Diffie-Hellman Key Exchange is a cryptosystem that allows agents to exchange keys in public. The procedure is as follows:
1. The agents (Alice and Bob) publicly choose a prime $p$ and an element $g\in\mathbb Z_p^\times$, preferably a primitive root modulo $p$.
2. Alice privately chooses an $\alpha\in\mathbb Z$ and Bob will privately choose a $\beta\in\mathbb Z$.
3. Alice computes $g^\alpha$ and sends it (publicly) to Bob, and Bob computes $g^\beta$ and sends it (publicly) to Alice.
4. Alice privately computes $g^{\alpha\beta}$ by raising $g^\beta$ to the power $\alpha$. Bob privately computes $g^{\alpha\beta}$ by raising $g^\alpha$ to the power $\beta$.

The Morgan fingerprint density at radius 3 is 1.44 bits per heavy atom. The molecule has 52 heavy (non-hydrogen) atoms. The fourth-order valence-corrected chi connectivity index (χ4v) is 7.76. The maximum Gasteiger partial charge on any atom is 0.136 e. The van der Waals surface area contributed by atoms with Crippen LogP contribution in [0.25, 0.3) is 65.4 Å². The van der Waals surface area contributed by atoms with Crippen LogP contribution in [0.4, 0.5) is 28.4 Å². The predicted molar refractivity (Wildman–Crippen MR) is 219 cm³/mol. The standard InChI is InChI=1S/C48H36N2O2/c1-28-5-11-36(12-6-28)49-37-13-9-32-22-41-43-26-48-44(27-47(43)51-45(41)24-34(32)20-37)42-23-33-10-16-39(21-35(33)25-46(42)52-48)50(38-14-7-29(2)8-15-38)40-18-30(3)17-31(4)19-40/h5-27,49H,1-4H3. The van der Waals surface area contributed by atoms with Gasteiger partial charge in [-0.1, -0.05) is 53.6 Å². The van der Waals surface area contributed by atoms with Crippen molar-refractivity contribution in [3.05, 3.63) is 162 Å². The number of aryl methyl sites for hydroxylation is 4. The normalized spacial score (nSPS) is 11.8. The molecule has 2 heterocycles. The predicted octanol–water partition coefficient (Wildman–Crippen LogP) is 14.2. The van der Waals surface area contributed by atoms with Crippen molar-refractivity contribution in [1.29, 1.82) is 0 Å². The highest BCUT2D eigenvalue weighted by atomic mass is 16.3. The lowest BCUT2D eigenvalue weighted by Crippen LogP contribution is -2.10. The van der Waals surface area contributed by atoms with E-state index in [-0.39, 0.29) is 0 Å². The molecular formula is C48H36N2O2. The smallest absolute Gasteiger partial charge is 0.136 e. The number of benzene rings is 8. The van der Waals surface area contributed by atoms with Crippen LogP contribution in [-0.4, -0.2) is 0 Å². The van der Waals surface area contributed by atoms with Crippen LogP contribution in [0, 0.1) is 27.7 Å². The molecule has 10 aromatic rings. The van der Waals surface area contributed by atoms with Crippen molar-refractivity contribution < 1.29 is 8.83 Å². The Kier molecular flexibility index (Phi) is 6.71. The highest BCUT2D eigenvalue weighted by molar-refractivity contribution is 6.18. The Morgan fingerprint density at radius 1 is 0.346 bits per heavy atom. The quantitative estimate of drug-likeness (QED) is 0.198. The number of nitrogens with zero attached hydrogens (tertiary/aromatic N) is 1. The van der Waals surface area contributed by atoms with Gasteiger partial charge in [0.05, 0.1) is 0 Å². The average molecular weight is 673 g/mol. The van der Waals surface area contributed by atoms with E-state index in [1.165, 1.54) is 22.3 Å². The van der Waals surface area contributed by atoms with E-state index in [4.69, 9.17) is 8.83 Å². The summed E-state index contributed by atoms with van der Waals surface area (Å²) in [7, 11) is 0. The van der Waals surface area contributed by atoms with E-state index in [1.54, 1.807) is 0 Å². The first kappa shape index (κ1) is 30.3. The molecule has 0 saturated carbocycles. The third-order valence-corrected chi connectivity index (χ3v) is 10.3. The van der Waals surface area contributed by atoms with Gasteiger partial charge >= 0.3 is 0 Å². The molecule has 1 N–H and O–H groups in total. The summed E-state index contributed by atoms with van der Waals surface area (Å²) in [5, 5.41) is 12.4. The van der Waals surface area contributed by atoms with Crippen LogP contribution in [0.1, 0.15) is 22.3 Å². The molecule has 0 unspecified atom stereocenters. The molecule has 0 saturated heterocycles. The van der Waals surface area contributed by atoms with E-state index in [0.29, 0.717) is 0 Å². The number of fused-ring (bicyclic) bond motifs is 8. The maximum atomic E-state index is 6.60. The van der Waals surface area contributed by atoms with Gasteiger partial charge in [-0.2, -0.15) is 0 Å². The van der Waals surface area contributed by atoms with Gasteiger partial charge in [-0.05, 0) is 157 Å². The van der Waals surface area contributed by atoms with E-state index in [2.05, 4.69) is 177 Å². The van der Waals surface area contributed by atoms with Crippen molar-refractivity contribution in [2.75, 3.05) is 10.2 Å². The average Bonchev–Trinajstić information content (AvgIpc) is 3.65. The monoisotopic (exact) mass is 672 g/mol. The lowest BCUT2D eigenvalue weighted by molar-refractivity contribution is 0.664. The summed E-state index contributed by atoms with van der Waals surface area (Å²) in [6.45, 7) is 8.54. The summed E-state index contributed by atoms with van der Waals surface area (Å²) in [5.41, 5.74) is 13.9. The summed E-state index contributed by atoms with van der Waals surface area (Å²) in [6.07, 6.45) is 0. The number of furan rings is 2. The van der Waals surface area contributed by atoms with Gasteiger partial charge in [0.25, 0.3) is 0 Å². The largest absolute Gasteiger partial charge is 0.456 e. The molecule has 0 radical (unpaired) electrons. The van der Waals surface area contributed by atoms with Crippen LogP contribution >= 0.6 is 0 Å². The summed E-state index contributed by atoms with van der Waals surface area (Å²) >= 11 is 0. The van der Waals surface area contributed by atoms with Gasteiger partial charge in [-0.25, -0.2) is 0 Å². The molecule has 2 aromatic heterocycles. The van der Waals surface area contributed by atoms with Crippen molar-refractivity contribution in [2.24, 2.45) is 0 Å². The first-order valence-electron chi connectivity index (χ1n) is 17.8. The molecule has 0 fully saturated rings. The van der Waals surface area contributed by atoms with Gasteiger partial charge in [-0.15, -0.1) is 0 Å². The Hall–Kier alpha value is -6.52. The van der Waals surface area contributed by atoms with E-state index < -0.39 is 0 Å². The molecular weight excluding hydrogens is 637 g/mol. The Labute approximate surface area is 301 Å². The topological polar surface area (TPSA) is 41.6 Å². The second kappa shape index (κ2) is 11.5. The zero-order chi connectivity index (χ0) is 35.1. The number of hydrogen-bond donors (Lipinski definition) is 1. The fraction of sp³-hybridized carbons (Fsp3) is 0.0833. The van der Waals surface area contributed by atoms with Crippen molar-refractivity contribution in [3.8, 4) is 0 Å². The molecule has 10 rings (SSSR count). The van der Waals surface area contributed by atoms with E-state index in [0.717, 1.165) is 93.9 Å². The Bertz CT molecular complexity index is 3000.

5. Alice and Bob now have the "shared secret" $g^{\alpha\beta}$ which can be used as their key.
In theory, an eavesdropper (Clyde) could determine the values of $\alpha$ and $\beta$ and therefore $g^{\alpha\beta}$ as well, because the values of $p,g,g^\alpha,g^\beta$ are all public. However, it is claimed that this problem (i.e. the discrete logarithm problem ) is very computationally difficult, compared to the computations that Alice and Bob must perform (just exponentiation modulo $p$).
To be explicit, there are two slighly different problems under question here:
Discrete Logarithm. Given $p,g,g^\alpha$ it is difficult to compute $\alpha$.
Diffie-Hellman. Given $p,g,g^\alpha,g^\beta$ it is difficult to compute $g^{\alpha\beta}$.
For practical purposes, $p$ should be large enough to have at least $\approx 2000$ binary digits.